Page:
But in the past few years, Phillips, 37, has taken a more active role in fundraising and awareness, working with the local chapter of the Leukemia and Lymphoma Society. The team of Phillips, the society and co-chairs PJ Rizvi, Visse Wedell and Penny Bradley, is gearing up for its third annual Polo for a Purpose fundraiser — an event that raised more than $60,000 in its first year and more than $250,000 in its second. The event is set for Jan. 18.
Phillips said he can really connect with kids who have cancer because he went through the same things.
“I was in the same boat you were,” he can tell them. “You fight through it, and there’s life after.”
For Phillips, it all happened suddenly.
One night he went to sleep after playing in a soccer game, and the next morning he woke up with a swollen leg that would be diagnosed as a golf ball-sized tumor.
The doctors said there was a 50/50 chance that Phillips would even survive, but after chemotherapy treatment, he was back in school within months. By age 17, Phillips had become a professional polo player, and he hasn’t looked back.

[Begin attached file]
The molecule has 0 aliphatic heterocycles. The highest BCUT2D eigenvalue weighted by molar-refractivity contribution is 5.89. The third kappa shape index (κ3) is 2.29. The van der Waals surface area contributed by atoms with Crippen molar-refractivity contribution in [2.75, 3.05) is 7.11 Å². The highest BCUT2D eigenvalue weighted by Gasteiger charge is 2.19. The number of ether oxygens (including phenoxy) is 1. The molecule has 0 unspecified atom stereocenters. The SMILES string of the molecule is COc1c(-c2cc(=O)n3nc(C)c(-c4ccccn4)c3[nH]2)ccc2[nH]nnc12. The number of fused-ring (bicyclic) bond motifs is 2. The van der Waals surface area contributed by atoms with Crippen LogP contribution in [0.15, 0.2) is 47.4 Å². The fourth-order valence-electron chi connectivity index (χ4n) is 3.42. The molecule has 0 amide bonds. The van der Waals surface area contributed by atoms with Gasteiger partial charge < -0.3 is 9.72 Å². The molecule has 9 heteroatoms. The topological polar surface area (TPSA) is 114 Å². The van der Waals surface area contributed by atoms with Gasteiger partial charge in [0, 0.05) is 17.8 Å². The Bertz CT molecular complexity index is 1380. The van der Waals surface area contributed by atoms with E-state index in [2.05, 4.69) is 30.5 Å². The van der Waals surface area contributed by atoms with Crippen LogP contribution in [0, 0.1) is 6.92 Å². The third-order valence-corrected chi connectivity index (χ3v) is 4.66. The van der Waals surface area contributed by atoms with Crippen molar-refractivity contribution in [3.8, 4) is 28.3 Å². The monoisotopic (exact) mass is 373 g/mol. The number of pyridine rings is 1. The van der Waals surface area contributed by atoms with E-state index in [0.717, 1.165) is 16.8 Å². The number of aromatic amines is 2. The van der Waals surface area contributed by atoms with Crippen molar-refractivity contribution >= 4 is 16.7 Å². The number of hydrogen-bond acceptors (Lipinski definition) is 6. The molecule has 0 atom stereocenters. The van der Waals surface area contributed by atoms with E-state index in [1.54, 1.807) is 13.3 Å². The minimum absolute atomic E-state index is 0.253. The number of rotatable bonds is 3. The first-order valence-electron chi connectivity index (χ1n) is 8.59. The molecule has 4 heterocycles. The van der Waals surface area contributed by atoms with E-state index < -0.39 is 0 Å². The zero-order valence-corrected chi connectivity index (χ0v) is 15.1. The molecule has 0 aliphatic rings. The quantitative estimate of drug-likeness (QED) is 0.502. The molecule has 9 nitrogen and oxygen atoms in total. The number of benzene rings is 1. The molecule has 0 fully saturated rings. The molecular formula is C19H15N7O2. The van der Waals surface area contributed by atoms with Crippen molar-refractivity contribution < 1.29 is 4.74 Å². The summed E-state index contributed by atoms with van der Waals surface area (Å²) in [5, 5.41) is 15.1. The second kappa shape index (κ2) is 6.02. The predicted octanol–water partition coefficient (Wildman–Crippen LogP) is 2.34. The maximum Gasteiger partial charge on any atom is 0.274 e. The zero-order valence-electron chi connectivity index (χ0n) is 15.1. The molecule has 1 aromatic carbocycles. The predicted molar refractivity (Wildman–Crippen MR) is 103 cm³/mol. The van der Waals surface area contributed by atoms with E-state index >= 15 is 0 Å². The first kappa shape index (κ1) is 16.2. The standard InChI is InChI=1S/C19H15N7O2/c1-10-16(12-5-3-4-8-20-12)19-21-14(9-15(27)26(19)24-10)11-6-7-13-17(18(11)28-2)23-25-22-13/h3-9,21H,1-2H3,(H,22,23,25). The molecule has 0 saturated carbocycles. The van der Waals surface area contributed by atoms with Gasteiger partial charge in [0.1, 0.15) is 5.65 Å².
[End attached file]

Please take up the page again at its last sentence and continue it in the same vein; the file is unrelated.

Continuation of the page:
Getting through cancer can be a struggle, but it’s important for the survivor to keep his or her spirits up. Phillips said he knew he had to stay strong to survive.
“It’s not ‘bad me, poor me I’m dying,’” he said. “It’s a test, and you need to pass.”
When kids see him on the polo field, they can use that as an example of what life can be like after they beat cancer. Phillips will take the field during Polo for a Purpose with other professional players in an all-star game, of sorts.
For $10 a person or $25 per carload locals can watch the quick-paced, exciting sport. All proceeds go directly to the Leukemia and Lymphoma Society.
Having locals like Phillips and the co-chairs helping to organize fundraisers, makes Executive Director Pamela Payne’s job that much easier.
Payne has been blown away by the involvement of the planners and the response of the community. It’s not often that people will come to her with ideas that immediately become wildly successful.
“It’s like a dream come true,” she said. “You can sit here and think about events all day and all night, but when you’ve got people of this caliber leading that charge, it’s phenomenal.”
The event will also feature fun activities for the children like bounce houses and face painting. Phillips hopes it’s able to eclipse the $300,000 mark this year.
To learn more about the event, donate or buy tickets, visit poloforapurpose.org.